Kevin Lamarque / Reuters
Senator Rand Paul, R-Ky., gestures at the Conservative Political Action Conference at National Harbor, Maryland, in this March 14, 2013 file photo.
CEDAR RAPIDS, Iowa — Kentucky Sen. Rand Paul doesn't know if he's a favorite in the 2016 Iowa caucuses, but he warned his would-be Republican rivals for president -- don't skip Iowa.
"I tell 'em good luck. I don't think it works," Paul said Friday, three years out from the official caucuses. "There were candidates several years ago who said, 'I'll just skip the first four and start in Florida.' That didn't work so well."
The last Republican nominee to win Iowa was George W. Bush in 2000 and 2004. The winner of the traditionally first nominating contest, however, does become an automatic contender for the GOP presidential nomination. Former Pennsylvania Sen. Rick Santorum won the caucuses by 34 votes in 2012 over eventual nominee Mitt Romney. Santorum's win catapulted him into the top-tier of GOP contenders.
Paul, the Tea Party-aligned freshman senator who's set to speak before a major Republican fundraising dinner here Friday night, said that although he thought Iowa's caucuses were somewhat "confusing," they're an essential stepping stone to any would-be nominee.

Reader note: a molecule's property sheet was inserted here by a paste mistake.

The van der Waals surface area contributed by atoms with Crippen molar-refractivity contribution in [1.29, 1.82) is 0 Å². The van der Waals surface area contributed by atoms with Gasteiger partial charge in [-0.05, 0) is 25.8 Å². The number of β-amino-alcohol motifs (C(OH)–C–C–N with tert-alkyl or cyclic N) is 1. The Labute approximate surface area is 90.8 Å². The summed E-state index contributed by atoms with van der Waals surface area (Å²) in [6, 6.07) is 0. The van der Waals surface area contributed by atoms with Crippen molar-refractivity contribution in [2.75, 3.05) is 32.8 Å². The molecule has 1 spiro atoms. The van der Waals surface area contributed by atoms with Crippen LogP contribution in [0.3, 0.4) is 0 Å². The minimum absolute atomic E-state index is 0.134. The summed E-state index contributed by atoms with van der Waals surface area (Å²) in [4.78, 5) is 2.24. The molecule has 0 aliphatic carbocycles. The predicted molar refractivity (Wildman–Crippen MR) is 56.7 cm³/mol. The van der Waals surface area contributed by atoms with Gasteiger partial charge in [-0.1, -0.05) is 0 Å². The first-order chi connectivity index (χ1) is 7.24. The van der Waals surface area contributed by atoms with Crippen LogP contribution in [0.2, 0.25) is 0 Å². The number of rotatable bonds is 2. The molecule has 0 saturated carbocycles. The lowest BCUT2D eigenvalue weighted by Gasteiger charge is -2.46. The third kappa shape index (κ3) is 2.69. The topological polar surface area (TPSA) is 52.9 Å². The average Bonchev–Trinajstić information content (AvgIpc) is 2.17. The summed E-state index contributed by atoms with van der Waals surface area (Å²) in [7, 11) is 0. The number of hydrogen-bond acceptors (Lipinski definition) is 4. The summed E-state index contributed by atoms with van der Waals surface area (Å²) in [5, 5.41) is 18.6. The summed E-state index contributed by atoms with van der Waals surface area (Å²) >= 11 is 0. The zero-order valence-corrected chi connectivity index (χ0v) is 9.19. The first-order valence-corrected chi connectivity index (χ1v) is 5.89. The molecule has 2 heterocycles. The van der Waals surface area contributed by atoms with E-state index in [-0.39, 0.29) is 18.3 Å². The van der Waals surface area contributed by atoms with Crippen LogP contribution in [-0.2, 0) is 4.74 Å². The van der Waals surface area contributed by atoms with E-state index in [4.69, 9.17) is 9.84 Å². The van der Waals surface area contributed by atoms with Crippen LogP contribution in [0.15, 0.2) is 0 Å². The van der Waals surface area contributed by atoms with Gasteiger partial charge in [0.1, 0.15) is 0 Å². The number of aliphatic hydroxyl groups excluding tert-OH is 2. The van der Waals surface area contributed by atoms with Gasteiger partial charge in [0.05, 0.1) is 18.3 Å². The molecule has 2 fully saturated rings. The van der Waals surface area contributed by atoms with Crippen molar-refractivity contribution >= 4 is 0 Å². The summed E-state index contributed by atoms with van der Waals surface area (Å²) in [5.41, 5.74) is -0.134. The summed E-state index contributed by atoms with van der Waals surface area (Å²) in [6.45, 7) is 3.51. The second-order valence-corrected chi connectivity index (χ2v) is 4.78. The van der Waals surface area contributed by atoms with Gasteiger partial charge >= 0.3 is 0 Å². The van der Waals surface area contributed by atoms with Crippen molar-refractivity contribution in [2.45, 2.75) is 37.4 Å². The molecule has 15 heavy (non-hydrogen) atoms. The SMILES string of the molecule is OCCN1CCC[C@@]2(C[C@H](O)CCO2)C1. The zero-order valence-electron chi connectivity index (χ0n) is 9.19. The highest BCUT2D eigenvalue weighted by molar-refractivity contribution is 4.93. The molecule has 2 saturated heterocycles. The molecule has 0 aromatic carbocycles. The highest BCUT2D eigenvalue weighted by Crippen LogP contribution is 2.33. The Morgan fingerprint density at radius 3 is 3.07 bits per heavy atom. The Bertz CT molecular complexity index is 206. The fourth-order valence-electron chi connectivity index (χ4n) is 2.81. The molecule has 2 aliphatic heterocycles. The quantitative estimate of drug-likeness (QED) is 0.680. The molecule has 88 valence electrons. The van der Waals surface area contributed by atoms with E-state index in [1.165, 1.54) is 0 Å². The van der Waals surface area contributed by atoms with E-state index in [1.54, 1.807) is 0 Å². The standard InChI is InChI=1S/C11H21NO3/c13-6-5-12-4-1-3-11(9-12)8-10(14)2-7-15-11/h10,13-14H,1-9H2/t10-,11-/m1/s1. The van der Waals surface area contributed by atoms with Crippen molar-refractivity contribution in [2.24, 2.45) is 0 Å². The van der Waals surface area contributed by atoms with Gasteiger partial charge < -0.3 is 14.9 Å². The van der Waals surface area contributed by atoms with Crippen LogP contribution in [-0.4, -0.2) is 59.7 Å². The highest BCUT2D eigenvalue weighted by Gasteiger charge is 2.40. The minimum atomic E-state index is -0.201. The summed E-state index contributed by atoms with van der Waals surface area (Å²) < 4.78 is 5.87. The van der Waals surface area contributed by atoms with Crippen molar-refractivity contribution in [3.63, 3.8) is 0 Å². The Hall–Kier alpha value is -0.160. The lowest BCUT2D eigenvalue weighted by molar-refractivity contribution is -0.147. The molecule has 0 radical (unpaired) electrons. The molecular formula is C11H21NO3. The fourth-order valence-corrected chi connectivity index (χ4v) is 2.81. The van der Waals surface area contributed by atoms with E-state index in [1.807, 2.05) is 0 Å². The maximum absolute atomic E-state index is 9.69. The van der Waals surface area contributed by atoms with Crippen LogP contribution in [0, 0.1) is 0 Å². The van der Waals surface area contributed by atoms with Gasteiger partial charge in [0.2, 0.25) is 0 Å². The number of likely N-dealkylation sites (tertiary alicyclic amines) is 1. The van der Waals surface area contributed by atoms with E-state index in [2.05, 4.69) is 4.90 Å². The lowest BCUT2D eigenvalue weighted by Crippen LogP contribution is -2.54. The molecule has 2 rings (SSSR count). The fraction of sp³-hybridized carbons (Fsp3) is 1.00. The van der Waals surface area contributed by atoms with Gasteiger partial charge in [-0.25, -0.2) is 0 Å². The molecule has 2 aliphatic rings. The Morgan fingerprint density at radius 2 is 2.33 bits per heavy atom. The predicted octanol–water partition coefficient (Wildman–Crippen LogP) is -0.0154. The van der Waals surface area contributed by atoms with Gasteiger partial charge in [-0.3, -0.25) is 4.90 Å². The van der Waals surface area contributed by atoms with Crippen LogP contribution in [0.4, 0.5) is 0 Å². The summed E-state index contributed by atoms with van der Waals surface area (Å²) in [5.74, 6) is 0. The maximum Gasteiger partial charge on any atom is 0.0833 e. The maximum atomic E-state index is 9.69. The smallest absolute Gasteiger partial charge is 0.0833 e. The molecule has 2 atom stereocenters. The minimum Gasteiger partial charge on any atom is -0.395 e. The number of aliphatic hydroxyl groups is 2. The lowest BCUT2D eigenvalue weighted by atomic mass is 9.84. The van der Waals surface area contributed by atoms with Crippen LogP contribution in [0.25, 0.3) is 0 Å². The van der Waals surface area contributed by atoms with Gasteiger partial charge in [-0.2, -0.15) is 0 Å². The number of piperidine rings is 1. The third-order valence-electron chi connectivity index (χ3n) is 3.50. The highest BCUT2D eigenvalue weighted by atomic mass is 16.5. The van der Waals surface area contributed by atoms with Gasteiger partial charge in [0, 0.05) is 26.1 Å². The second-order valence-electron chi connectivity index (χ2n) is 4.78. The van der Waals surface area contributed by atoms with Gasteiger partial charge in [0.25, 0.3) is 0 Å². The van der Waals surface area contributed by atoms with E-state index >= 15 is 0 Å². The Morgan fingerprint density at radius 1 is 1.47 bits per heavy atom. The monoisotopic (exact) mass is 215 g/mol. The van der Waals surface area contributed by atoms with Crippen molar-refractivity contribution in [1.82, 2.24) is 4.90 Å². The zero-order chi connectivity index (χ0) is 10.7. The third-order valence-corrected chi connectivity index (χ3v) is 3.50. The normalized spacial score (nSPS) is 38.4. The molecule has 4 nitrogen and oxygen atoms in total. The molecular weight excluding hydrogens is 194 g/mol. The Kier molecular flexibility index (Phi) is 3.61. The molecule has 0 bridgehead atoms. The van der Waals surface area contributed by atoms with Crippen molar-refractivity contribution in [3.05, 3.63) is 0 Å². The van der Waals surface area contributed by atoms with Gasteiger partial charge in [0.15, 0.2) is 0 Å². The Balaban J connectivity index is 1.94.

"There's a great deal of momentum that comes from Iowa," he added. "The winner In Iowa becomes a contender, even if they weren't a contender going in — if they win Iowa, they automatically become a contender, because it buoys them going into New Hampshire and the other states."
Paul's trip to Iowa marks an unofficial beginning to the jockeying for the Republican nomination in 2016, which starts with the state's storied caucuses.
"Iowa has a confusing situation in the sense that people report whoever wins that straw poll the night of the caucuses, but that's actually not binding," Paul said at a press conference before tonight's Lincoln Dinner. "It's the state convention, which is determined by people from the caucuses who go to the state convention."
He was referencing the 2012 situation in which Romney was initially declared the winner of the caucuses in 2012, until a recount showed Santorum had narrowly won the raw vote. But Paul's father, then-Rep. Ron Paul of Texas, actually won the most delegates at a subsequent state convention.
That essentially means the caucuses, for the past two GOP presidential primary cycles, has not correctly predicted the eventual Republican nominee. Former Arkansas Gov. Mike Huckabee bested Arizona Sen. John McCain in the 2008 caucuses.